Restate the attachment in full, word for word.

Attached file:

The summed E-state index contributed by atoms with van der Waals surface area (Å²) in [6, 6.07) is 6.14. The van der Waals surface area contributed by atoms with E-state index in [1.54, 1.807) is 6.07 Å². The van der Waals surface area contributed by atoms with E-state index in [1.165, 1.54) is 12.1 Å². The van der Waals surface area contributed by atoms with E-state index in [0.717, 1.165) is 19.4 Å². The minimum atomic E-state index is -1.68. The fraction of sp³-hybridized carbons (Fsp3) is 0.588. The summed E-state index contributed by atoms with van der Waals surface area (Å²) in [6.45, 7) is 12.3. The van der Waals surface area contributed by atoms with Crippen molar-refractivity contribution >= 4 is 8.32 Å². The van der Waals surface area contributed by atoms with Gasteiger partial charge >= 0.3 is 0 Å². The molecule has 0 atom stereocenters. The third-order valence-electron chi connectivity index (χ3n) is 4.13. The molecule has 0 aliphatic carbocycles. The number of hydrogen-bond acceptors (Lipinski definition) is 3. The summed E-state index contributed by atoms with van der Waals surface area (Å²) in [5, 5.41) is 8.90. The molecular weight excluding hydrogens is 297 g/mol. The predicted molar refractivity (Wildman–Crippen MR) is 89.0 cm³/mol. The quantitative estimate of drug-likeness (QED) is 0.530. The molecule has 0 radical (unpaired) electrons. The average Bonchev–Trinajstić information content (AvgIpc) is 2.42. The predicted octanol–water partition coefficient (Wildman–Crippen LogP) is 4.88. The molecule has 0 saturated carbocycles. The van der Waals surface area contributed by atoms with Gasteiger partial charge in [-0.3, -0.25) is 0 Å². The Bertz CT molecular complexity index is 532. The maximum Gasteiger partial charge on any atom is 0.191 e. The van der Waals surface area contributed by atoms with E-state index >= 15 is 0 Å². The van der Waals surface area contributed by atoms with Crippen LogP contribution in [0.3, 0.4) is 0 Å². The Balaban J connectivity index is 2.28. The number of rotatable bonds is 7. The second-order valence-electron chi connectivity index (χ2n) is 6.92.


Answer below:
The summed E-state index contributed by atoms with van der Waals surface area (Å²) in [6, 6.07) is 6.14. The van der Waals surface area contributed by atoms with E-state index in [1.54, 1.807) is 6.07 Å². The van der Waals surface area contributed by atoms with E-state index in [1.165, 1.54) is 12.1 Å². The van der Waals surface area contributed by atoms with E-state index in [0.717, 1.165) is 19.4 Å². The minimum atomic E-state index is -1.68. The fraction of sp³-hybridized carbons (Fsp3) is 0.588. The summed E-state index contributed by atoms with van der Waals surface area (Å²) in [6.45, 7) is 12.3. The van der Waals surface area contributed by atoms with Crippen molar-refractivity contribution >= 4 is 8.32 Å². The van der Waals surface area contributed by atoms with Gasteiger partial charge >= 0.3 is 0 Å². The molecule has 0 atom stereocenters. The third-order valence-electron chi connectivity index (χ3n) is 4.13. The molecule has 0 aliphatic carbocycles. The number of hydrogen-bond acceptors (Lipinski definition) is 3. The summed E-state index contributed by atoms with van der Waals surface area (Å²) in [5, 5.41) is 8.90. The molecular weight excluding hydrogens is 297 g/mol. The predicted molar refractivity (Wildman–Crippen MR) is 89.0 cm³/mol. The quantitative estimate of drug-likeness (QED) is 0.530. The molecule has 0 radical (unpaired) electrons. The average Bonchev–Trinajstić information content (AvgIpc) is 2.42. The predicted octanol–water partition coefficient (Wildman–Crippen LogP) is 4.88. The molecule has 0 saturated carbocycles. The van der Waals surface area contributed by atoms with Gasteiger partial charge in [-0.3, -0.25) is 0 Å². The Bertz CT molecular complexity index is 532. The maximum Gasteiger partial charge on any atom is 0.191 e. The van der Waals surface area contributed by atoms with E-state index >= 15 is 0 Å². The van der Waals surface area contributed by atoms with Crippen LogP contribution in [0.3, 0.4) is 0 Å². The Balaban J connectivity index is 2.28. The number of rotatable bonds is 7. The second-order valence-electron chi connectivity index (χ2n) is 6.92.